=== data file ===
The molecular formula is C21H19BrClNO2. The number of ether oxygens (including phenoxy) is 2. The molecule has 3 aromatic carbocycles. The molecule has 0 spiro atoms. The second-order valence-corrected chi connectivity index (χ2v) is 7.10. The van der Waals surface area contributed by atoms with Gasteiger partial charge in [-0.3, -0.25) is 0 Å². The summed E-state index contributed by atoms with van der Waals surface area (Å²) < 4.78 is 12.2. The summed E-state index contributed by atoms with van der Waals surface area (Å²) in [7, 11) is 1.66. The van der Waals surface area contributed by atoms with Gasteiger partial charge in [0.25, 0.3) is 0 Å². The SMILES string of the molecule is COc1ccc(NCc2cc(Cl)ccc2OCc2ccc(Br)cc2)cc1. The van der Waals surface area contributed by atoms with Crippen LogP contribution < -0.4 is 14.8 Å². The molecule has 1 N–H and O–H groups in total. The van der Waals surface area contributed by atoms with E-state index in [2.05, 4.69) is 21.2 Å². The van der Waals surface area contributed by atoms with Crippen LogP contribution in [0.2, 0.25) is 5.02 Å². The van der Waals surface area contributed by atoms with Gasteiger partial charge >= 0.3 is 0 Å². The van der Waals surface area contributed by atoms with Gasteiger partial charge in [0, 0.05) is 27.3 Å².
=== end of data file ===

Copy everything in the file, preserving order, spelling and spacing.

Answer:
The molecular formula is C21H19BrClNO2. The number of ether oxygens (including phenoxy) is 2. The molecule has 3 aromatic carbocycles. The molecule has 0 spiro atoms. The second-order valence-corrected chi connectivity index (χ2v) is 7.10. The van der Waals surface area contributed by atoms with Gasteiger partial charge in [-0.3, -0.25) is 0 Å². The summed E-state index contributed by atoms with van der Waals surface area (Å²) < 4.78 is 12.2. The summed E-state index contributed by atoms with van der Waals surface area (Å²) in [7, 11) is 1.66. The van der Waals surface area contributed by atoms with Gasteiger partial charge in [0.25, 0.3) is 0 Å². The SMILES string of the molecule is COc1ccc(NCc2cc(Cl)ccc2OCc2ccc(Br)cc2)cc1. The van der Waals surface area contributed by atoms with Crippen LogP contribution < -0.4 is 14.8 Å². The molecule has 1 N–H and O–H groups in total. The van der Waals surface area contributed by atoms with E-state index in [2.05, 4.69) is 21.2 Å². The van der Waals surface area contributed by atoms with Crippen LogP contribution in [0.2, 0.25) is 5.02 Å². The van der Waals surface area contributed by atoms with Gasteiger partial charge >= 0.3 is 0 Å². The van der Waals surface area contributed by atoms with Gasteiger partial charge in [0, 0.05) is 27.3 Å².